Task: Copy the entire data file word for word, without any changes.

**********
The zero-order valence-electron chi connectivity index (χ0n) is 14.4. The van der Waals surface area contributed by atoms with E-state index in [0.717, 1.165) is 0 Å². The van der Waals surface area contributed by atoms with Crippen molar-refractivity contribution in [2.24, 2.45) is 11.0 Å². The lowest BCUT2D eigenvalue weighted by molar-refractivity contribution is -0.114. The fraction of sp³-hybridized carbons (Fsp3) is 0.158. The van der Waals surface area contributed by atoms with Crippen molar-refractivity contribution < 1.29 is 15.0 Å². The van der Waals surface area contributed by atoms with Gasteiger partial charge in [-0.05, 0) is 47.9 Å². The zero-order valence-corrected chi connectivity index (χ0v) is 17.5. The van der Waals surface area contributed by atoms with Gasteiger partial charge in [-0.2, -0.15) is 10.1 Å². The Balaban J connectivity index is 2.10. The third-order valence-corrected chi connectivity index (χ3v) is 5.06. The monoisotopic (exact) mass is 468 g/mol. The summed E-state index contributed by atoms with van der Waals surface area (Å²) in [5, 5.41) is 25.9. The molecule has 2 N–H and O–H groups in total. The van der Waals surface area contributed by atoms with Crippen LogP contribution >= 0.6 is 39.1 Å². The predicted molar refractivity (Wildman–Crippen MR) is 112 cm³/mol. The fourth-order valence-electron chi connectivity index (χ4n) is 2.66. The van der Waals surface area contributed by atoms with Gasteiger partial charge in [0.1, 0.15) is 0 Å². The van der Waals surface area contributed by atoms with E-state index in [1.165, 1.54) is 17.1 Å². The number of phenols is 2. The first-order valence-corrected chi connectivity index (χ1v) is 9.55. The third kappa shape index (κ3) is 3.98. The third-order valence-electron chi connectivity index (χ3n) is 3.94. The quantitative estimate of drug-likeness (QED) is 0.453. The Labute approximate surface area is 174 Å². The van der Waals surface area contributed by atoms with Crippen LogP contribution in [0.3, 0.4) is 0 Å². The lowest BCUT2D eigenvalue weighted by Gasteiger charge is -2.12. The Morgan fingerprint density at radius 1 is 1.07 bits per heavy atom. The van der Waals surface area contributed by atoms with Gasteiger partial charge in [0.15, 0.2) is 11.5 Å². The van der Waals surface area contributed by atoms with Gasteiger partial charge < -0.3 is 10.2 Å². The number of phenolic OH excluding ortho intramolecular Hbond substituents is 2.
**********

The zero-order valence-electron chi connectivity index (χ0n) is 14.4. The van der Waals surface area contributed by atoms with E-state index in [0.717, 1.165) is 0 Å². The van der Waals surface area contributed by atoms with Crippen molar-refractivity contribution in [2.24, 2.45) is 11.0 Å². The lowest BCUT2D eigenvalue weighted by molar-refractivity contribution is -0.114. The fraction of sp³-hybridized carbons (Fsp3) is 0.158. The van der Waals surface area contributed by atoms with Crippen molar-refractivity contribution < 1.29 is 15.0 Å². The van der Waals surface area contributed by atoms with Gasteiger partial charge in [-0.05, 0) is 47.9 Å². The zero-order valence-corrected chi connectivity index (χ0v) is 17.5. The van der Waals surface area contributed by atoms with Gasteiger partial charge in [-0.2, -0.15) is 10.1 Å². The Balaban J connectivity index is 2.10. The third-order valence-corrected chi connectivity index (χ3v) is 5.06. The monoisotopic (exact) mass is 468 g/mol. The summed E-state index contributed by atoms with van der Waals surface area (Å²) in [5, 5.41) is 25.9. The molecule has 2 N–H and O–H groups in total. The van der Waals surface area contributed by atoms with Crippen LogP contribution >= 0.6 is 39.1 Å². The predicted molar refractivity (Wildman–Crippen MR) is 112 cm³/mol. The fourth-order valence-electron chi connectivity index (χ4n) is 2.66. The van der Waals surface area contributed by atoms with Gasteiger partial charge in [0.1, 0.15) is 0 Å². The van der Waals surface area contributed by atoms with E-state index in [1.165, 1.54) is 17.1 Å². The number of phenols is 2. The first-order valence-corrected chi connectivity index (χ1v) is 9.55. The third kappa shape index (κ3) is 3.98. The third-order valence-electron chi connectivity index (χ3n) is 3.94. The quantitative estimate of drug-likeness (QED) is 0.453. The Labute approximate surface area is 174 Å². The van der Waals surface area contributed by atoms with Crippen LogP contribution in [0.3, 0.4) is 0 Å². The lowest BCUT2D eigenvalue weighted by Gasteiger charge is -2.12. The Morgan fingerprint density at radius 1 is 1.07 bits per heavy atom. The van der Waals surface area contributed by atoms with Gasteiger partial charge in [0.15, 0.2) is 11.5 Å². The van der Waals surface area contributed by atoms with Gasteiger partial charge < -0.3 is 10.2 Å². The number of phenolic OH excluding ortho intramolecular Hbond substituents is 2.